From a Late Night High Rise
From a Late Night High Rise may have been released just a little too late to be considered for many critics’ end-of-year highlights lists, but it’s such a brilliant, enduring record that it is sure to still be in contention for high praise come the end of 2007.
On his website, Ryan himself calls From a Late Night High Rise “the most beautiful collection of songs I’ve made yet,” and song after song on this record prove this is no empty hyperbole. Written in the aftermath of the death of a close friend and after his brother was sentenced to 30 years in prison, this disc is the crowning achievement of a nine-album career and melds cathartic honesty, optimism and desperate despair in an irresistible combination.
The dark “Follow The Leader” sets the tone for what, given its context, could be a deeply depressing listen, but after such a stark opener, “Never Look Back” and Ryan’s collaboration with Garrison Starr, “Babybird,” quickly emphasize the haunting melodies and plaintive vocals that dominate his compositions. The electric “Misundercould” bristles with intensity and contrasts with acoustic material such as the sparse “Gone For Good” and the harrowing, synth-based “Everybody Always Leaves.” “Love Is The Silencer” is perhaps a little too chaotic, but one aberration can be easily forgiven upon hearing Ryan’s breathtaking cover of Grant McClennan’s “Providence,” which somehow manages to transcend the fragile beauty of the original, partly as a result of Neilson Hubbard’s flawless production.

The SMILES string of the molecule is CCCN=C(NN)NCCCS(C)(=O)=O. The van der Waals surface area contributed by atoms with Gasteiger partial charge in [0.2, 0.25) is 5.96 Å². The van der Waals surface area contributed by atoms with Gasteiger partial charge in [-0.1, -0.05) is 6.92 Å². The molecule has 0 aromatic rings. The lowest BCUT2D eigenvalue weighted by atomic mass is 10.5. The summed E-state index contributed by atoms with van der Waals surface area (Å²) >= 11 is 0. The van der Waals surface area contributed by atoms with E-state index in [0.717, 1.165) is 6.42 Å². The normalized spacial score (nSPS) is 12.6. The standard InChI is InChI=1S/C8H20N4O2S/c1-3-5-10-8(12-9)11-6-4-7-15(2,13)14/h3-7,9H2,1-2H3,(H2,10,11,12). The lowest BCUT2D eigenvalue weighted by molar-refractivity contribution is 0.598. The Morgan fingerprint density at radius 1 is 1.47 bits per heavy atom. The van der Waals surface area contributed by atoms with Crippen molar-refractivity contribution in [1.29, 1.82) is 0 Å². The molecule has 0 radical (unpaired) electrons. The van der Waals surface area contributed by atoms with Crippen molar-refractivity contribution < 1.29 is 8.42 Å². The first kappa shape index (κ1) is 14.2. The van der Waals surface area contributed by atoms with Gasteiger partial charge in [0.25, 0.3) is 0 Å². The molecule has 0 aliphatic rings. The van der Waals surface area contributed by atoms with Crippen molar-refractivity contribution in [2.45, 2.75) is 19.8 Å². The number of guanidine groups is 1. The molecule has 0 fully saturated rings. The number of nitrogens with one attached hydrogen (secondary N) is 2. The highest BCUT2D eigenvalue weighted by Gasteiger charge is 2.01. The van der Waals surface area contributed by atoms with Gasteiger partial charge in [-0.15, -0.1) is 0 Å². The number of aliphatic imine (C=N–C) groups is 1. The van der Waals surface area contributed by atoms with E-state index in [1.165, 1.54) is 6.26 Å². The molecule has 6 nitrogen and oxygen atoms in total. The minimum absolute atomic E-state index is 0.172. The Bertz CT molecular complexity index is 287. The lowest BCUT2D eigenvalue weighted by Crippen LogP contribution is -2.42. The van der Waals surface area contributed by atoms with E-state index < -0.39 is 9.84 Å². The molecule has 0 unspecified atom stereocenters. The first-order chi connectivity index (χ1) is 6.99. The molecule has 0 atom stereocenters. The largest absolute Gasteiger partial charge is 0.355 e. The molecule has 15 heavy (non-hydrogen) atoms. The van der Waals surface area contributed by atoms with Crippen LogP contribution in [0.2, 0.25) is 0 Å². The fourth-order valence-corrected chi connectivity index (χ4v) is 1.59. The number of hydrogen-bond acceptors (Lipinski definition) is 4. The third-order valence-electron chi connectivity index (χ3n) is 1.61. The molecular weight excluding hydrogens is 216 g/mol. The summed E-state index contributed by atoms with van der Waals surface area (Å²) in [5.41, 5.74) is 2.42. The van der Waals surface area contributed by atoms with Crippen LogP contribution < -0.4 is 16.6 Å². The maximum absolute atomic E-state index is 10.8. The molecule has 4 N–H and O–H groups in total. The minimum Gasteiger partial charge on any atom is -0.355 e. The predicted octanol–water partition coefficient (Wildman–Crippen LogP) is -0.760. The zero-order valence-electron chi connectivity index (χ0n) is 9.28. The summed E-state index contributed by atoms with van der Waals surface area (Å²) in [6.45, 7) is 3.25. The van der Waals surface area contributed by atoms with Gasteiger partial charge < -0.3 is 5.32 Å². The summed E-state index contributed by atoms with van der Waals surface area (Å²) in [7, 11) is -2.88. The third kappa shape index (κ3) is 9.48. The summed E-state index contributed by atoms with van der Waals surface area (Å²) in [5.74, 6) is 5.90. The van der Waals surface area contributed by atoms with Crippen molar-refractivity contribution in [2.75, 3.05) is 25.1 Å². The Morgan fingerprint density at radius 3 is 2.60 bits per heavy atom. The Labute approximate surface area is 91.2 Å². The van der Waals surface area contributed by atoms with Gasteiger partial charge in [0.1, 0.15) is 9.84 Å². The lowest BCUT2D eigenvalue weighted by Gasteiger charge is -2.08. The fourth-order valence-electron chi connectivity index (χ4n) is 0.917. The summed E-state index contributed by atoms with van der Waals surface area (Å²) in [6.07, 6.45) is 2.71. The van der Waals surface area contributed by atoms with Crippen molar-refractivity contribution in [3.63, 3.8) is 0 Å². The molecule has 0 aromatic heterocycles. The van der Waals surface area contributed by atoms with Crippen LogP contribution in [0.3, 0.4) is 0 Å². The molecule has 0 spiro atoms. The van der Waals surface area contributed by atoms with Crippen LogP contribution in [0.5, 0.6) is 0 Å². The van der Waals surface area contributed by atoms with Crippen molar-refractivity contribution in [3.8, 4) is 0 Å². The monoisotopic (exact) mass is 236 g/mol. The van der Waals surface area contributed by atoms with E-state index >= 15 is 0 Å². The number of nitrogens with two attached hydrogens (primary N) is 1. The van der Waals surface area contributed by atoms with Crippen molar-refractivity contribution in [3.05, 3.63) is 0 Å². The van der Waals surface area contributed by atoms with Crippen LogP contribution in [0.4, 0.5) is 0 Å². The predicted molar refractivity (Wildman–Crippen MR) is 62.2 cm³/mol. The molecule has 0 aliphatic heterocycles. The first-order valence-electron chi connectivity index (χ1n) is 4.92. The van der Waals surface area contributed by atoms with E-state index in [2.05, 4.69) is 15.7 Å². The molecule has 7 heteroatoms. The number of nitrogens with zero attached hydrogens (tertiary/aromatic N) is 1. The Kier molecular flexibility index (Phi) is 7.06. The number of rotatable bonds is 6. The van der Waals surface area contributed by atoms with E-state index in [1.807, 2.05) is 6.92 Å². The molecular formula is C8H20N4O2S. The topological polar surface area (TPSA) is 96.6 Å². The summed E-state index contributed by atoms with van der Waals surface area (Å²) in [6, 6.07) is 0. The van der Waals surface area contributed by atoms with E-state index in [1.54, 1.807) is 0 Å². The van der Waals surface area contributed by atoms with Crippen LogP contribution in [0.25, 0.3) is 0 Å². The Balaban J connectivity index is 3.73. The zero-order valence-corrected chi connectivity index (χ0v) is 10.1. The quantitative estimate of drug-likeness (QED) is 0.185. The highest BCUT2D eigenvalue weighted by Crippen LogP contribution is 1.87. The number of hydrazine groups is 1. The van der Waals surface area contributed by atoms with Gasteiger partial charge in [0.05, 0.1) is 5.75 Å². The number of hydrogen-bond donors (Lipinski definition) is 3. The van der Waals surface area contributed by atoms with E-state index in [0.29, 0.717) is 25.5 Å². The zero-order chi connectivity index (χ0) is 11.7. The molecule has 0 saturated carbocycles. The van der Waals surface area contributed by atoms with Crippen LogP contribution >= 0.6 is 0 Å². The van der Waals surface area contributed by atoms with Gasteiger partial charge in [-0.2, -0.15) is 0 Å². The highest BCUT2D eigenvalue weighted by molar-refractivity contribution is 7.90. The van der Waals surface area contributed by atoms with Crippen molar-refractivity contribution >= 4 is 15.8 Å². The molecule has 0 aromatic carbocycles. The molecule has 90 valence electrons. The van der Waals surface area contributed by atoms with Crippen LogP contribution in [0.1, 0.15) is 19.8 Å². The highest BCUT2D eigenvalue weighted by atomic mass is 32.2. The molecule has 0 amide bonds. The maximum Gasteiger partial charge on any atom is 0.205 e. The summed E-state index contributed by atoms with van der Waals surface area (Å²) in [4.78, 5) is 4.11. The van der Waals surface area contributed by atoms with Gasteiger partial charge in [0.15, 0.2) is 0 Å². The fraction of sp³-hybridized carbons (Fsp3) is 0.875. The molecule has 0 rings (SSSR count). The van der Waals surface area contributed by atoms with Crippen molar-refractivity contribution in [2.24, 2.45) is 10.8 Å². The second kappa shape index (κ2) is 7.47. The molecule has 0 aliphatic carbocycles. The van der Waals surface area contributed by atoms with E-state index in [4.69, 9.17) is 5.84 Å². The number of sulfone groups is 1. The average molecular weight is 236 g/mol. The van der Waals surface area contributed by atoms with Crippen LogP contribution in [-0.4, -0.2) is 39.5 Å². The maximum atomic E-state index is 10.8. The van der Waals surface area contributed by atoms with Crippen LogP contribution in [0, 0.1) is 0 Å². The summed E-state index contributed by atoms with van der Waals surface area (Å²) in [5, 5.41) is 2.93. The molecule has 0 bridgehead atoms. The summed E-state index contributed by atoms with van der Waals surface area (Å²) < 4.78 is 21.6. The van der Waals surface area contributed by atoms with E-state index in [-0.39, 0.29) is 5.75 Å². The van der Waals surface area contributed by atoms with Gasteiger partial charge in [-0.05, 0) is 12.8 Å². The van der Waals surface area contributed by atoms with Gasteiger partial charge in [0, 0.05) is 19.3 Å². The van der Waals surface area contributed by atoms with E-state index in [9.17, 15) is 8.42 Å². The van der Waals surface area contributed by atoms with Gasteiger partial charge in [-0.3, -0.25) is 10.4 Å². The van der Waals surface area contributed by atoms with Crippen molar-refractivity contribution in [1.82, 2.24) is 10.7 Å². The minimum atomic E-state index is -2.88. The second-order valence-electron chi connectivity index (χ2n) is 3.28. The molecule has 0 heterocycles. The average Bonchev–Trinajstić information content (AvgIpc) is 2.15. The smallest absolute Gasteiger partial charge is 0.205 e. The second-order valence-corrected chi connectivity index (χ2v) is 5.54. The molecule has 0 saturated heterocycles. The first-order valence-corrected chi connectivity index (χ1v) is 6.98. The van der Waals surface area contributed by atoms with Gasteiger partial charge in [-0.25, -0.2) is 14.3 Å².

As atmospheric as its title suggests, From a Late Night High Rise is at times an uncomfortable and unsettling listen, but it’s also extremely powerful and touching that it is destined to be one of the most unforgettable releases of this year or next.
Matthew Ryan: www.matthewryanonline.com